When you have a unique child

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Every child is unique and a special snowflake, especially in their parents’ eyes.   The truth is, your kid isn’t the only one who has ever: broken, damaged, or destroyed: furniture, appliances, toilets in the world. They are also not the only ones who have ever not slept, slept too much, eaten everything, not eaten enough to survive, etc.  But when you do have a unique child it puts you into that special parenting realm of not knowing what to do.

When I say unique I am referring to the child with Autism, with Asperger’s’, who are mentally delayed or who have physical limitations.  These kids are unique.  They get up every day and know that they are different and still keep going.  I barely can get up in the morning if I haven’t had my tea and I’m not unique in that.

#3 had delayed speech.  This was in the mid 90’s and it was the first time I had ever heard of the autism spectrum.  He did not utter a word except for mamma and dada until he was almost 4.  He did pantomime quite a bit.  He also was potty trained early, could dress himself, unlock any door known to man, and build Lego creations better than adults.   He was unique in his lack of communication and his ability to use that brilliant brain to think outside of the box.

He took private lessons with a retired school teacher who lived down the street before he started school and she gave me the best advice and insight that I had ever been given. Prior to this advice I was worried that #3 wouldn’t be able to attend mainstream school with his sister and brother.  After the advice, I wouldn’t have put him in any other school but mainstream.  She told me that every child learns differently and just because #3 was not articulating in words what he wanted to say, he was able to articulate in his movements and that was even harder than learning to speak from other people.  She pointed out that he hit every milestone early except for speech and that he just wasn’t ready to talk yet.   She made me realize that his delayed speech did not make him damaged, it just made him different, unique.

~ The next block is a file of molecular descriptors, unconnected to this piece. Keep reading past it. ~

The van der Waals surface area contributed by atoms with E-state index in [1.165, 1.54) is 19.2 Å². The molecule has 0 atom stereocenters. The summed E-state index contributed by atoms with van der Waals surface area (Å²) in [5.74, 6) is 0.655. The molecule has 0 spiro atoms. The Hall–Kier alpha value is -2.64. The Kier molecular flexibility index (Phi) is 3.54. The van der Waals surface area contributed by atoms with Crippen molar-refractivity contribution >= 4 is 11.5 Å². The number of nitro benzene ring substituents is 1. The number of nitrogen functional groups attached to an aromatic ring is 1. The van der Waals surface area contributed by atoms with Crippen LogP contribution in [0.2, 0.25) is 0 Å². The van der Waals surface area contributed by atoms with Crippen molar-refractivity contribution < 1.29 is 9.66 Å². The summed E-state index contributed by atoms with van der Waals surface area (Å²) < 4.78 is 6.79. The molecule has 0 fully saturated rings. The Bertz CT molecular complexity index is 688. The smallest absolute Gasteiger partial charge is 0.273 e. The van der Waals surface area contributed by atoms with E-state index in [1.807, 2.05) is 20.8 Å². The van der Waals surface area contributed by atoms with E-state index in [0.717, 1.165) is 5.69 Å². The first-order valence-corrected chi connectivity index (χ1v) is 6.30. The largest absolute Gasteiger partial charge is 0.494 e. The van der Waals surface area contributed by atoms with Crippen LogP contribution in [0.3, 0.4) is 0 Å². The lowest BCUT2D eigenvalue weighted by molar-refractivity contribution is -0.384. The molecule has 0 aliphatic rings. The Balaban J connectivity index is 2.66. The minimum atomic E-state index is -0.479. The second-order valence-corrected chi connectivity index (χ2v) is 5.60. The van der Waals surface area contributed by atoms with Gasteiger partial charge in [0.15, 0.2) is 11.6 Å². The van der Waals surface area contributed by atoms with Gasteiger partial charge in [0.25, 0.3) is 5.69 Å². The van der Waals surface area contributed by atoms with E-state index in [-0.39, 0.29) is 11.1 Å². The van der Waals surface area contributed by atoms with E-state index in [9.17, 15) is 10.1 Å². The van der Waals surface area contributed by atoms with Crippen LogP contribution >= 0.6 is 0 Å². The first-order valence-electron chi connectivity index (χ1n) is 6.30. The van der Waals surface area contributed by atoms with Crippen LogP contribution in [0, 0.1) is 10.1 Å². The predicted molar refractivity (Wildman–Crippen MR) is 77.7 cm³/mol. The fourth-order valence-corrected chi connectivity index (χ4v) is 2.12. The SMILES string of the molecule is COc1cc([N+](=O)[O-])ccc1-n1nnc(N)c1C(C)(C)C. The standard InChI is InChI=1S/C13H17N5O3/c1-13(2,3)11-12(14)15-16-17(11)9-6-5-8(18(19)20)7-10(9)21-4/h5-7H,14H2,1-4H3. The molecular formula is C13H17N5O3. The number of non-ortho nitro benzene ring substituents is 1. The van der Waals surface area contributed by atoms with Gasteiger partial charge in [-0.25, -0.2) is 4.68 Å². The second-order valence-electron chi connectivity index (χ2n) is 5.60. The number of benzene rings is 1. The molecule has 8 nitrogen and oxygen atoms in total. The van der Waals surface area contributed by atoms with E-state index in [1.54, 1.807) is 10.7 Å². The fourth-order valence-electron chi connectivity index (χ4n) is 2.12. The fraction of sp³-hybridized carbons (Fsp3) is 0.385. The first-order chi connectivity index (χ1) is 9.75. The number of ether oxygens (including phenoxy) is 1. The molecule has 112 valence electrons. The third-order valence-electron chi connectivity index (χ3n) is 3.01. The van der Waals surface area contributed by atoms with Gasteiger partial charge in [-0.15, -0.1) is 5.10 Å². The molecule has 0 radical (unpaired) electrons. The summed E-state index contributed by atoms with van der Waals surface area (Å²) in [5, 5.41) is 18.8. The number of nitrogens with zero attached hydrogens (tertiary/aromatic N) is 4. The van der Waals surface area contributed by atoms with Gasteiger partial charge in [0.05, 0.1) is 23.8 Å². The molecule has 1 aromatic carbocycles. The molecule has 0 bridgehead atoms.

I am lucky that #3 was on the low end of the autism spectrum.  I don’t pretend to know the struggles that parents of kids who have more severe disabilities have to go through.  But I can empathize with the struggle.  Because for 4 years I did not know what was going to happen to my son.

He attended learning disabled classes to help him with speech and writing until one day in the fourth grade he decided he did not want to be singled out and wanted to be in “regular” classes.  I trusted him and the rest is history.

He graduated high school with a solid B average and took college level courses during high school.  He excels in writing and is taking college classes towards a degree in graphic imaging.  He is creative and smart and still sometimes talks like English is his 2nd language but I wouldn’t trade it for anything.   He also can handle the jokes his brothers throw out to him (Classic ones about how he rocks cause he is autistic, funny boys) and replies with “artistic, don’t be jealous.”  He has made friends and joined chess club at his school and he is his imperfectly perfect self.

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So, are my kids unique?  Absolutely in my eyes.  Is #3 more unique?  Not at all.  He is brave and strong and absolutely the same as  his brothers and sisters.

Little side note here:  #3 started talking about a year after #4 was born. One day I was in the kitchen and #3 was standing beside me and yammering and it hit me:  he was talking.  This stands out in my memory as one of the best things I have witnessed.  I didn’t even realize that he could talk until that day.   And he hasn’t shut up since!

One Comment, RSS

  1. Carrie Bowers April 18, 2016 @ 8:47 pm

    I am a high school teacher and have had several students on the spectrum. They have taught me so much as a mother and a teacher! Thanks for linking up with us at Blogger’s Spotlight and please come back next week!

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